Uniregistry Introduces Pay to Inquire Domain Buy Service

I noticed something interesting on a Uniregistry landing page today that I had not noticed before. I was checking out Cool.com, a domain name owned by Future Media Architects that is listed for sale via Uniregistry Market. Instead of a standard inquiry form I am accustomed to seeing on Uniregistry Market-listed domain names, there is a pay to inquire form:

In order to submit an offer to buy Cool.com, the prospective buyer must pay $39 in addition to a commission. I do not recall seeing Uniregistry with this pay to inquire offering before.

This Domain Buy Service appears to be similar in nature to what other companies offer.

Domain Agents has a similar offering for $19.95, and the company guarantees that the offer will be presented to the domain owner. With Domain Agents, the domain owner receives $10 for responding to the inquiry. Domain investors can park their domain names with a Domain Agents inquiry form, and prospective buyers can submit offers to buy domain names that aren’t using the Domain Agents platform.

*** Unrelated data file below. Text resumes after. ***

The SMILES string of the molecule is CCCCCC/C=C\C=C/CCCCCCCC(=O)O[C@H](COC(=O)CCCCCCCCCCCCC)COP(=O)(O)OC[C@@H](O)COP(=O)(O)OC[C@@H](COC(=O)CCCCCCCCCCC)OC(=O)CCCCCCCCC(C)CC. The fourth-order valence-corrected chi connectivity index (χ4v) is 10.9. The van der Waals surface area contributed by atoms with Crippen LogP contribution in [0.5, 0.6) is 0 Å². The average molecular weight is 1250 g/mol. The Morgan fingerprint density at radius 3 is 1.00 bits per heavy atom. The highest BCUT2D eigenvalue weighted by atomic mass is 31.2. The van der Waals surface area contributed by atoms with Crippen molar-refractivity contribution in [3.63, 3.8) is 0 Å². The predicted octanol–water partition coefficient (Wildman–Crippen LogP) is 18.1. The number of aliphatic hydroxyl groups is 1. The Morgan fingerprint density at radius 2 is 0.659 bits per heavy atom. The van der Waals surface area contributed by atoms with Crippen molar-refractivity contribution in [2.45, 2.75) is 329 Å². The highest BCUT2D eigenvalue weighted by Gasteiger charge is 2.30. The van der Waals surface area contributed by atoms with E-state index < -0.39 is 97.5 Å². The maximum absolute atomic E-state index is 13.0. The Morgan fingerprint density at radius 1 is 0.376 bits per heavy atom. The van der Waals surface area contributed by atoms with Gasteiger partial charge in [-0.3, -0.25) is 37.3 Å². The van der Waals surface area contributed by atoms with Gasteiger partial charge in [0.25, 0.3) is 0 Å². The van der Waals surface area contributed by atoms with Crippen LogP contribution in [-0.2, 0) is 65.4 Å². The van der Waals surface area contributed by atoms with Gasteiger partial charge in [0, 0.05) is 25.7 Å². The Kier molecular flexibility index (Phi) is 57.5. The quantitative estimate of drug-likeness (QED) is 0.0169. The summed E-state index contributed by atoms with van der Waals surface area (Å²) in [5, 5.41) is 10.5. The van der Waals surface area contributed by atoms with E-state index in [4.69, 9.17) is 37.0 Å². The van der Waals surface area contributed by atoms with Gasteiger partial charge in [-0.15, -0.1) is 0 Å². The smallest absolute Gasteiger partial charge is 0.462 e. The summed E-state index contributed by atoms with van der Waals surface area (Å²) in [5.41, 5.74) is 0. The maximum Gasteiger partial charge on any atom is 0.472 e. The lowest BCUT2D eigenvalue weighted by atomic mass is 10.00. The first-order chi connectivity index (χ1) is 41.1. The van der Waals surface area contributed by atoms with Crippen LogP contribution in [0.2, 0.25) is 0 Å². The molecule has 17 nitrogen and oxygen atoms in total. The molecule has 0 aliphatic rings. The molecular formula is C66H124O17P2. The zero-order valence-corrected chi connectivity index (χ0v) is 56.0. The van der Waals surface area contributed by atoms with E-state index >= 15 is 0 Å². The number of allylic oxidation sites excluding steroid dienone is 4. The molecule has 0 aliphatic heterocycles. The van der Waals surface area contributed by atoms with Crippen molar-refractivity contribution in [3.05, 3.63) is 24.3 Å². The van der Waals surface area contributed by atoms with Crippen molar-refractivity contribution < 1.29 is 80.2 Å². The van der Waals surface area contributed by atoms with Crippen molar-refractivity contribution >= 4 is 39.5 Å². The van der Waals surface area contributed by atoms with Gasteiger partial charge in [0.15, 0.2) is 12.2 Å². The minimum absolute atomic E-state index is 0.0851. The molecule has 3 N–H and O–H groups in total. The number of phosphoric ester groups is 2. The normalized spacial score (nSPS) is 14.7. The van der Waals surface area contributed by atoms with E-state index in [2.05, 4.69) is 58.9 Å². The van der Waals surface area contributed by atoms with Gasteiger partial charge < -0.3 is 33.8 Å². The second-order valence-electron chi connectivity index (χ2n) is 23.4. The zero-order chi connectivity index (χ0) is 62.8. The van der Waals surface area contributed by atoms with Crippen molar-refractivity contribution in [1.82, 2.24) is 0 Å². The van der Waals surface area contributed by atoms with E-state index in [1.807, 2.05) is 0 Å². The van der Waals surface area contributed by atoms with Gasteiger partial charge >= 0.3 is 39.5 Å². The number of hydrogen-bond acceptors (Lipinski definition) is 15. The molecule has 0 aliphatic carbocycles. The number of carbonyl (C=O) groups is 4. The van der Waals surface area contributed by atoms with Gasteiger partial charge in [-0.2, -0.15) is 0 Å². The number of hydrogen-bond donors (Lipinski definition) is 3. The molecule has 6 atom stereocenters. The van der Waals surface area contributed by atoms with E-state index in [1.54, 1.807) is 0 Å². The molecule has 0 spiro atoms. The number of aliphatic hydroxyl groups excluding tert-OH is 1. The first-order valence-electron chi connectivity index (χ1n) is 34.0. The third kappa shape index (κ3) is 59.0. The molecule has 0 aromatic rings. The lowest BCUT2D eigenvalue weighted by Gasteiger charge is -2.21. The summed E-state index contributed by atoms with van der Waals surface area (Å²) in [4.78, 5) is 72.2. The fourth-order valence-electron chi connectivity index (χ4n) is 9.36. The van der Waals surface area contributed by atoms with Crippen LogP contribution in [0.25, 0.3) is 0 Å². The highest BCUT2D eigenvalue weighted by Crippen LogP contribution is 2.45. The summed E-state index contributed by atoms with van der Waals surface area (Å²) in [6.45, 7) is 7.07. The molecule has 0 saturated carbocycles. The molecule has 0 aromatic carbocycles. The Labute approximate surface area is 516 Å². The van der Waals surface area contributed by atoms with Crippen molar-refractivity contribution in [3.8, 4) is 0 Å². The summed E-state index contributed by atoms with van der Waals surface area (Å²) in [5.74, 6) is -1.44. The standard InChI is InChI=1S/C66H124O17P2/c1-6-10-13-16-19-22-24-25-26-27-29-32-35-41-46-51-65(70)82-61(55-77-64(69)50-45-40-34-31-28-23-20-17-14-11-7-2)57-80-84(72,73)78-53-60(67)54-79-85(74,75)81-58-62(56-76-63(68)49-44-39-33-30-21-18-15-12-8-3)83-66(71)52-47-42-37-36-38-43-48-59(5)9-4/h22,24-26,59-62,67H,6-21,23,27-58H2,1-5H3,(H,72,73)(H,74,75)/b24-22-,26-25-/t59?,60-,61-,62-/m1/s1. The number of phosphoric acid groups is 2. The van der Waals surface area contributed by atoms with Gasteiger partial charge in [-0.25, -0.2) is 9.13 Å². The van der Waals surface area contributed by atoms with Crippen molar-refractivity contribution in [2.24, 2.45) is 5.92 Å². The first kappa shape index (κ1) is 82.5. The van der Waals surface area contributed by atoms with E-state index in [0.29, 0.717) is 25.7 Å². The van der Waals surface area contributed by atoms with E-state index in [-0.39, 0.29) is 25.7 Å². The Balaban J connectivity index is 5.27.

GoDaddy also offers a similar type of service where a prospective buyer pays to submit an offer using one of their brokers. GoDaddy charges $49.99 plus a 20% commission. Prospective buyers can use GoDaddy’s service for domain names that aren’t listed for sale via GoDaddy.

SecuredOffers.com is another service that charges $19 to submit an offer to buy a domain name.